BBC Home
Explore the BBC
BBC News
Launch consoleBBC NEWS CHANNEL
Last Updated: Monday, 9 June, 2003, 09:11 GMT 10:11 UK
Doubts over improved degrees
More students are expecting to graduate with a top grade
University students' grades are "creeping up" every year, leading to doubts over the value of gaining a top degree.

David Thomas, chief executive of the Careers Research and Advisory Centre (Crac), said the upper-second (or 2:1) class of degree "embraces a much wider range of achievement than in the past".

Last year, 60% of students gained either an upper-second or first-class degree - while a generation ago, the 2:2 would have been the most common grade.

A Crac survey of 1,000 students at 45 British universities showed an "astonishing" 86% expected to get a first or a 2:1, said Mr Thomas.

'Dumbing down?'

The 2:1 band still included those who would have been awarded that degree in the 1980s, but it now included many others as well.

Mr Thomas said: "Students believe the upper second is now the normal standard. Therefore, quite understandably, they have the expectation of getting that standard."

In the 1980s, most people gained a 2:2 and only a fifth got the top two awards but by the early 1990s, employers had started to demand a 2:1 as a matter of course.

Mr Thomas added: "It certainly is the case that the upper-second class degree of today doesn't equate to the upper second class degree of a generation ago in any real respect.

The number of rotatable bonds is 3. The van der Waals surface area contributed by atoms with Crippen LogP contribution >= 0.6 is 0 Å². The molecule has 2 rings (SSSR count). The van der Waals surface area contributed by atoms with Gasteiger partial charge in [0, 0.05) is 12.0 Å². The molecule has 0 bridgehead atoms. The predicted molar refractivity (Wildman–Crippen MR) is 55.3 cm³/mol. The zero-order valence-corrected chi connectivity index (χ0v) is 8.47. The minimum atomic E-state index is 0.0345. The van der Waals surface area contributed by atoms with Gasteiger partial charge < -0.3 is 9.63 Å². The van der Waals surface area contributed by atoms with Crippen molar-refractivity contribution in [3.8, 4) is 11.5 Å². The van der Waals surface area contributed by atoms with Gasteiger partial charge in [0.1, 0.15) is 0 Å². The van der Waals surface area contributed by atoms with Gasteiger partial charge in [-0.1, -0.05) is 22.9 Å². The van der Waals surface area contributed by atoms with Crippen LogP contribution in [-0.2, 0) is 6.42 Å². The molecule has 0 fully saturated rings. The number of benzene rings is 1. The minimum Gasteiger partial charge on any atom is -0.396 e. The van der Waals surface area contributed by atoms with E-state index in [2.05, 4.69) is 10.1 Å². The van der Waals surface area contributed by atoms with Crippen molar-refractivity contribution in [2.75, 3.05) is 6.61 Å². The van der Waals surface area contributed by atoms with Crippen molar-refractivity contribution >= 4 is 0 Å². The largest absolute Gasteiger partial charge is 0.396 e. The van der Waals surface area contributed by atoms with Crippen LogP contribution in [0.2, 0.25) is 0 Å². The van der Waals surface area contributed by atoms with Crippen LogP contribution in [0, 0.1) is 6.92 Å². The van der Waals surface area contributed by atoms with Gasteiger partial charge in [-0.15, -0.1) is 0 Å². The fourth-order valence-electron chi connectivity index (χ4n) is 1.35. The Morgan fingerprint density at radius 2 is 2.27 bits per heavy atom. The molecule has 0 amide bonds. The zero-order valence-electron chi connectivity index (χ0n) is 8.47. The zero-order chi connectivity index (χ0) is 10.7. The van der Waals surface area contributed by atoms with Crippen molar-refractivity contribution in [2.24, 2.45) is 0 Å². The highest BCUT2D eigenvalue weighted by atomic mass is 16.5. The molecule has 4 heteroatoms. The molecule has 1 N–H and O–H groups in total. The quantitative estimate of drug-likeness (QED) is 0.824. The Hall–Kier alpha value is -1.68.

"Whether that is a good or bad thing, I'm not saying at the moment. The good side of it is a lot of people have been through this process and have come out with results universities believe deserve an upper-second-class degree.

"The downside is that they have potentially done that at cost of real distinction in the upper-second class.

'Hard work'

"Whether that means they have been dumbed down or that standards are higher, I don't have the information."

But he agreed that so-called "grade creep", the tendency of results to go up each year instead of down, was a factor.

"There obviously has been some form of grade creep. Of course, that creep can be caused by achievement creep, if you see what I mean."

His comments come after Liberal Democrat leader Charles Kennedy angered universities by saying traditional three-year degrees were too easy.

It might be necessary to introduce a starred 2:1 class, based on the example of the A* GCSE grade, said Mr Thomas.

That would highlight the performance of those at the top of the upper-second category who had not quite made it over the line to a first.

A spokeswoman for Universities UK, which represents vice-chancellors, said: "We are pleased students have high expectations of their eventual degree classification.

"This reflects the hard work they have done while at university and the value they set on getting a good degree.

"It's disappointing when this hard work is attributed to grade inflation. The sector has worked hard with the QAA (Quality Assurance Agency) to establish a framework for quality and standards against which all our degree courses are measured, and which is supported by a well established system of external examining.

"This framework sets out the subject benchmark characterisations, defining the scope and range of degree courses and specific subject demands, as well as a code of practice setting the standards for the student experience.

"All universities and colleges are reviewed against these criteria."

Graduate job prospects slide
11 Nov 02  |  Education
Gap-year students 'out to earn cash'
12 Aug 02  |  Education
More students choose maths
14 Feb 03  |  Education
Language study's 'elitist' trend
20 Feb 03  |  Education

The BBC is not responsible for the content of external internet sites


News Front Page | World | UK | England | Northern Ireland | Scotland | Wales | Politics
Business | Entertainment | Science/Nature | Technology | Health | Education
Have Your Say | Magazine | In Pictures | Week at a Glance | Country Profiles | In Depth | Programmes
Americas Africa Europe Middle East South Asia Asia Pacific